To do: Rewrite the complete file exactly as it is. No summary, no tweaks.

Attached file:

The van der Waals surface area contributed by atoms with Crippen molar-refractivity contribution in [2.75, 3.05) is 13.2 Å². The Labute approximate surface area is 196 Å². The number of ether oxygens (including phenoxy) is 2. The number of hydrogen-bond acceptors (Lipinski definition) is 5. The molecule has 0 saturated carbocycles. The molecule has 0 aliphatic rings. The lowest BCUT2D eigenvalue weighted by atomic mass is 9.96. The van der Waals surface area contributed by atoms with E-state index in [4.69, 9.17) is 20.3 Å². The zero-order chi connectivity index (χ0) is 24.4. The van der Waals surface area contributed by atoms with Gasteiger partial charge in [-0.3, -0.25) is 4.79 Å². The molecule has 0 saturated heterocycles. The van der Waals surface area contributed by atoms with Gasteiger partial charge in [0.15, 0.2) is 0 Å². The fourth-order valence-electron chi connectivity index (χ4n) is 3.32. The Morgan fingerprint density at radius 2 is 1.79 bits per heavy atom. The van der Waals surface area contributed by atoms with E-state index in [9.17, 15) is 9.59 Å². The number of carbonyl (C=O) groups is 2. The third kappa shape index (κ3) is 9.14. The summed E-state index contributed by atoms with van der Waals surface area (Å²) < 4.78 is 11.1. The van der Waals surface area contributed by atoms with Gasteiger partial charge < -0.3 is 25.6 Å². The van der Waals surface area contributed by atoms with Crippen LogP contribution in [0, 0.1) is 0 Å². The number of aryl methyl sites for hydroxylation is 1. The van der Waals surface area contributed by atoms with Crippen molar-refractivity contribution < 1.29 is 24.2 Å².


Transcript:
The van der Waals surface area contributed by atoms with Crippen molar-refractivity contribution in [2.75, 3.05) is 13.2 Å². The Labute approximate surface area is 196 Å². The number of ether oxygens (including phenoxy) is 2. The number of hydrogen-bond acceptors (Lipinski definition) is 5. The molecule has 0 saturated carbocycles. The molecule has 0 aliphatic rings. The lowest BCUT2D eigenvalue weighted by atomic mass is 9.96. The van der Waals surface area contributed by atoms with E-state index in [4.69, 9.17) is 20.3 Å². The zero-order chi connectivity index (χ0) is 24.4. The van der Waals surface area contributed by atoms with Gasteiger partial charge in [-0.3, -0.25) is 4.79 Å². The molecule has 0 saturated heterocycles. The van der Waals surface area contributed by atoms with Gasteiger partial charge in [0.15, 0.2) is 0 Å². The fourth-order valence-electron chi connectivity index (χ4n) is 3.32. The Morgan fingerprint density at radius 2 is 1.79 bits per heavy atom. The van der Waals surface area contributed by atoms with E-state index in [9.17, 15) is 9.59 Å². The number of carbonyl (C=O) groups is 2. The third kappa shape index (κ3) is 9.14. The summed E-state index contributed by atoms with van der Waals surface area (Å²) < 4.78 is 11.1. The van der Waals surface area contributed by atoms with Gasteiger partial charge < -0.3 is 25.6 Å². The van der Waals surface area contributed by atoms with Crippen LogP contribution in [0, 0.1) is 0 Å². The number of aryl methyl sites for hydroxylation is 1. The van der Waals surface area contributed by atoms with Crippen molar-refractivity contribution < 1.29 is 24.2 Å².